Theoretically Speaking

Here we go again with the debate over evolution vs. ''creationism,'' this time here in Florida.
Top state legislators say they're ready to join the fight over putting the word ''evolution'' in Florida's public school science standards to ensure that it's taught as just a theory and not as fact.

Rep. Marti Coley, future House Speaker Dean Cannon and state Sen. Stephen Wise, all Republicans, say they're considering filing legislation this spring that would specifically call evolution a ''theory'' if the state Board of Education approves the proposed science standards Feb. 19 as currently written.

For the first time in state history, the standards would clearly call on all science teachers to instruct middle- and high-schoolers about evolution and natural selection.

The proposed standards just say ''evolution,'' not ''theory of evolution.''

Though Wise says biblical creationism should be taught alongside evolution, Coley said she doesn't want to go that far with evolution.

''It's technically a theory. Let's present it for what it is'' Coley told The Miami Herald on Tuesday.
I'm all for that as long as they present biblical creationism for what it is: mythology.

This being Florida, however, there is a strong contingent of fundamentalists who think that a book that starts off with two naked people and a talking snake is on the same level as scientific research that defines a theory as ''a testable explanation of a phenomenon based on facts.'' So far no one has been able to test the biblical story, which moves it out of the realm of science and into the Land of Make-Believe. But they will not be deterred.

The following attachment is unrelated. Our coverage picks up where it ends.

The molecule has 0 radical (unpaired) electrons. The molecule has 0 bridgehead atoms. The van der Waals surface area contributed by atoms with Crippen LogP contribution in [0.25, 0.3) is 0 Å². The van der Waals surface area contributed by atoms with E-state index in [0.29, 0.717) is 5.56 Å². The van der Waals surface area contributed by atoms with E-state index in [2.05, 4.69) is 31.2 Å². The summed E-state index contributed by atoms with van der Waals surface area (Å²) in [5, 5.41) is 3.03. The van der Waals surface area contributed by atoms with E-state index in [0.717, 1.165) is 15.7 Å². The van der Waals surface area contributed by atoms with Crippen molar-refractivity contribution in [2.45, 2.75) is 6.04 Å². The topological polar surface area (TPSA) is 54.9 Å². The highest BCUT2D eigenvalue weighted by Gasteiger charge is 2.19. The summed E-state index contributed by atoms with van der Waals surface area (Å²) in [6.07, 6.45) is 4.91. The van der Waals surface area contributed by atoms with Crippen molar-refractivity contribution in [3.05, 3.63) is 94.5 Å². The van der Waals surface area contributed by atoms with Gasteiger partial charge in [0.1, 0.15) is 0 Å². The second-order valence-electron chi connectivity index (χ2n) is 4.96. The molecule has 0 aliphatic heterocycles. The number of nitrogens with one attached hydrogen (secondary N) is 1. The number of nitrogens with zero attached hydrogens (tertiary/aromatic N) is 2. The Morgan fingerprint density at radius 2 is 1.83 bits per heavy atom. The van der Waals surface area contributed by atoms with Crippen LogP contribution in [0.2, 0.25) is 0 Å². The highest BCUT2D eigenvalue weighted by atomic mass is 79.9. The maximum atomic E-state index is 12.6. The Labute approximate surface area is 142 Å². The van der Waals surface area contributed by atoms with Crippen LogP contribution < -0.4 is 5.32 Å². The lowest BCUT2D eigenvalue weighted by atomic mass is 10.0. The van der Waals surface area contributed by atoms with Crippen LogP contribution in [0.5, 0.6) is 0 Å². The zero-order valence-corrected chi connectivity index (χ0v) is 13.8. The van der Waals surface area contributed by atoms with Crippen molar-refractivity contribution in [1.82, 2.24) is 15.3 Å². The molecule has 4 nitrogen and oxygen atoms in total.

Almost as soon as the standards were proposed in October, blogs and letter-writing campaigns were cranked up.

A number of rural Florida county school boards began criticizing the standards, and a state Department of Education worker sent out a call-to-arms e-mail to fellow Christians, noting that teaching evolution will be ''a COMPLETE contradiction of what we Teach them at home.''

Board of Education member Donna Callaway said in the Florida Baptist Witness that ''other theories of the origins of life'' should be taught. Evolution as proposed in the standards doesn't deal with the origins of life.

One concept being pushed by evolution bashers is intelligent design, which holds that the design of complex organisms is the result of the ''purposeful arrangement of parts'' by an unknown designer or designers.
In other words, they would rather come up with some concept of supernatural intervention that is completely untestable in objective analysis and pass it off on an equal level with proven facts. Next thing you know, they'll want to change the Miami-Dade County Public Schools' slogan -- "giving our students the world" -- and add "as long as it's flat."

But why stop with evolution? What about gravity?
''If you use the word theory to imply that scientists think evolution is just a hypothesis and is not real, that gives an incorrect impression,'' said Prof. Joseph Travis, the dean of Florida State University's Arts and Sciences College, who reviewed the state's science standards.

''If you use the word theory to say it's the best idea to explain how it works, then that's good,'' he said.


Travis, the FSU professor, said teaching evolution is key because it underpins the biological study of everything from dinosaurs to diseases. He also wondered why the critics aren't pushing to have the word ''theory'' precede mentions of gravity in the standards.

Asked if it should be called the ''theory of gravity'' in the standards, Coley said: ''Sure.''

But, she said, people aren't calling her about gravity.
That's because they're convinced that it's intelligent falling.


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